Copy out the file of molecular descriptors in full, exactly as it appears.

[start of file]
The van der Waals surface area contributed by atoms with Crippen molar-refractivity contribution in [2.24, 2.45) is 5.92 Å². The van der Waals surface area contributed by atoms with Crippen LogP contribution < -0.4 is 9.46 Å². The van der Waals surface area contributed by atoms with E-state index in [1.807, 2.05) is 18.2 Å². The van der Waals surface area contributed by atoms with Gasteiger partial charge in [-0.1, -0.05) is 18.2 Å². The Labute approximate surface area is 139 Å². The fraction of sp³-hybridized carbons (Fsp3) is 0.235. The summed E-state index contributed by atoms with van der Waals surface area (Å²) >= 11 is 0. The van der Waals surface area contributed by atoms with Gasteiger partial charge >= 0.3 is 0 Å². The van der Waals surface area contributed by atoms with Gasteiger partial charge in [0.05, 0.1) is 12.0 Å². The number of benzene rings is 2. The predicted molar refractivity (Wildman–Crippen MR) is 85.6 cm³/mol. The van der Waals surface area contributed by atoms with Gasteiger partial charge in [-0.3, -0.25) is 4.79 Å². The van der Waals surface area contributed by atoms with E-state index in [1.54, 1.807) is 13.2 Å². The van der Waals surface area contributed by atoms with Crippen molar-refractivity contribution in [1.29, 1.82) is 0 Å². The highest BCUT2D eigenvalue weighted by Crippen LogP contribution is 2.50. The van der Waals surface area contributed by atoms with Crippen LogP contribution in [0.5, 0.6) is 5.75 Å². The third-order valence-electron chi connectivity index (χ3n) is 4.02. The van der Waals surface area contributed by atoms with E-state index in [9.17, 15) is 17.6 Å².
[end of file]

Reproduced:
The van der Waals surface area contributed by atoms with Crippen molar-refractivity contribution in [2.24, 2.45) is 5.92 Å². The van der Waals surface area contributed by atoms with Crippen LogP contribution < -0.4 is 9.46 Å². The van der Waals surface area contributed by atoms with E-state index in [1.807, 2.05) is 18.2 Å². The van der Waals surface area contributed by atoms with Gasteiger partial charge in [-0.1, -0.05) is 18.2 Å². The Labute approximate surface area is 139 Å². The fraction of sp³-hybridized carbons (Fsp3) is 0.235. The summed E-state index contributed by atoms with van der Waals surface area (Å²) >= 11 is 0. The van der Waals surface area contributed by atoms with Gasteiger partial charge >= 0.3 is 0 Å². The van der Waals surface area contributed by atoms with Gasteiger partial charge in [0.05, 0.1) is 12.0 Å². The number of benzene rings is 2. The predicted molar refractivity (Wildman–Crippen MR) is 85.6 cm³/mol. The van der Waals surface area contributed by atoms with Gasteiger partial charge in [-0.3, -0.25) is 4.79 Å². The van der Waals surface area contributed by atoms with E-state index in [1.54, 1.807) is 13.2 Å². The van der Waals surface area contributed by atoms with Crippen molar-refractivity contribution in [1.29, 1.82) is 0 Å². The highest BCUT2D eigenvalue weighted by Crippen LogP contribution is 2.50. The van der Waals surface area contributed by atoms with Crippen LogP contribution in [0.5, 0.6) is 5.75 Å². The third-order valence-electron chi connectivity index (χ3n) is 4.02. The van der Waals surface area contributed by atoms with E-state index in [9.17, 15) is 17.6 Å².